Man wins £3,000 compensation from energy firm chasing payment

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Barry Payling



In our relationship with energy companies, it's easy to feel that they hold all the power. However, Barry Payling, a 62-year-old from Rotherham, was unwilling to accept that. He was in dispute over a bill for £450, and felt he was being bullied and messed around by one energy giant. His response was to take them to court for compensation - where he was awarded a total of £3,000.

According to the Mirror, Payling's disagreement centred on an energy bill at his late mother's house - which he rents out. Tenants living there moved out in July last year, without paying the £450 they owed to npower. Payling made it clear to the company that the debt wasn't his, but started receiving a string of letters demanding payment, followed by disconnection notices, and demands from debt collection agencies.

He contacted the company and asked for £80 to compensate him for the inconvenience. When they refused to pay, he took them to court for £450. They did not appear in court, so the case was granted in Payling's favour, and the company paid up.

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The Daily Mail reported that he then stopped receiving letters to his address, but when he went round to the rental property he found a letter demanding £450, which said he had to attend court that same day. He had to cancel work to show up, but when he did, he was told that the case had been written off and npower had failed to tell him about it.

He had lost earnings from cancelling work, so took npower to court for £2,400 compensation. Again the company didn't show up and the court decided in Payling's favour. Eventually they paid him the compensation after debt collectors were sent to npower's head office. Payling said he had taken British Gas on in a similar case four years earlier for wasting his time.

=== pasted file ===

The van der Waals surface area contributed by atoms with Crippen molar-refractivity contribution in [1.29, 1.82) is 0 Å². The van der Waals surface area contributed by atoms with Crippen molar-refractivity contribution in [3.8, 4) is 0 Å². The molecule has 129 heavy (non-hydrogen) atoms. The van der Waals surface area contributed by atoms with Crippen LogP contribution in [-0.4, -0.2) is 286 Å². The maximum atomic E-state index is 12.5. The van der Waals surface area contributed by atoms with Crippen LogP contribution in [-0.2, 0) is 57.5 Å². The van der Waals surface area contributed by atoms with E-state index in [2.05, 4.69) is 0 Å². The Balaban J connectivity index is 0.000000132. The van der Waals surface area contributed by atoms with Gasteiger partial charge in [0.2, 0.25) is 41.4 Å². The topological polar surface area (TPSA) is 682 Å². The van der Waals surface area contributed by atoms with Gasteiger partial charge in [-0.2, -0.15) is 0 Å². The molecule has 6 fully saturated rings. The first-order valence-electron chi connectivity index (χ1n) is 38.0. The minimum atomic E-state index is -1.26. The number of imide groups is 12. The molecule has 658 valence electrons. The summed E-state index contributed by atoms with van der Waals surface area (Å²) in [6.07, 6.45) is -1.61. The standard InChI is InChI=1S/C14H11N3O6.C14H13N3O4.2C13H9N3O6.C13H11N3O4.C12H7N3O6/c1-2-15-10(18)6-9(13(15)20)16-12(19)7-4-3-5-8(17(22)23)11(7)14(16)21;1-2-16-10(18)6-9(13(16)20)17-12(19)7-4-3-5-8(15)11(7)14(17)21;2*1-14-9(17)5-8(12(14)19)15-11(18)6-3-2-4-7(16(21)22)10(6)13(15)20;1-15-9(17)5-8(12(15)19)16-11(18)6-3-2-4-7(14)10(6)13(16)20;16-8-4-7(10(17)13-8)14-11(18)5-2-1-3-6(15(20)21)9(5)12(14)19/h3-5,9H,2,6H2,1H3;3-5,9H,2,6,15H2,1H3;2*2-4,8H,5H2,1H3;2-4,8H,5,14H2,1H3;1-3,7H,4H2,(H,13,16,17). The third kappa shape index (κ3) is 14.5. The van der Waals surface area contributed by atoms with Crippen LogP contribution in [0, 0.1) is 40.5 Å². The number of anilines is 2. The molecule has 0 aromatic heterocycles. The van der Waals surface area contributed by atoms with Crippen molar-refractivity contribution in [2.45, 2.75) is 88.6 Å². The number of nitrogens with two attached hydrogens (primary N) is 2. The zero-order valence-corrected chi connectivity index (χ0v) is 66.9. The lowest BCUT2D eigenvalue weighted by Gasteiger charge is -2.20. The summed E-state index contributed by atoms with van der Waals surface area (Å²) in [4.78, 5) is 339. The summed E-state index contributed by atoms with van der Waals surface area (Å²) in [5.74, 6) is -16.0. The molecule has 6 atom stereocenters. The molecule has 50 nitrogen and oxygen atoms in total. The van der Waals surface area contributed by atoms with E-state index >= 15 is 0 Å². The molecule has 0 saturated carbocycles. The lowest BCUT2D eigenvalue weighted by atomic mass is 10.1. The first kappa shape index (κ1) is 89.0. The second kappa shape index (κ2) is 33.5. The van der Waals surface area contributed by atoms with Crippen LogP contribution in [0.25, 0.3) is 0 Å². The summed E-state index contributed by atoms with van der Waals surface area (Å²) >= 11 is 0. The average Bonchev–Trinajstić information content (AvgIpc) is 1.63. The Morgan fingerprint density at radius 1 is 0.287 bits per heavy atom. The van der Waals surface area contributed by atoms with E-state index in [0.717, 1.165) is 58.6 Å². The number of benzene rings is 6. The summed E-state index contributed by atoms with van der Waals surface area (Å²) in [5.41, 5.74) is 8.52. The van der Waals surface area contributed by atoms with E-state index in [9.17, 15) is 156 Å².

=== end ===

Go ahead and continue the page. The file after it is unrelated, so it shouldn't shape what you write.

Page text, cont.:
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Would you do it?
He's not the first man to have turned the tables on a company who won't leave him alone. In October 2012, Richard Herman, a 53-year-old business owner from Sunbury on Thames, was sick of being cold called by the same company, so told the next representative who called that he would be charging them £10 for his wasted time, and recording the calls as proof.

The company called again - for 19 and a half minutes - so he invoiced them for £195. When they didn't pay, he took them to court, and the company agreed to pay up.

Of course most disagreements with companies are resolved long before these sorts of measures are deemed necessary. However, if you find yourself at loggerheads over a bill, the experts say it's worth keeping detailed records of time spent writing letters and making telephone calls in order to try to rectify matters.

Ideally, the effort will be rewarded by the company realising it has made a mistake. Failing that, if you discover that you have spent significant time trying to sort out a problem caused by the company itself, you can at least bill them for your time.

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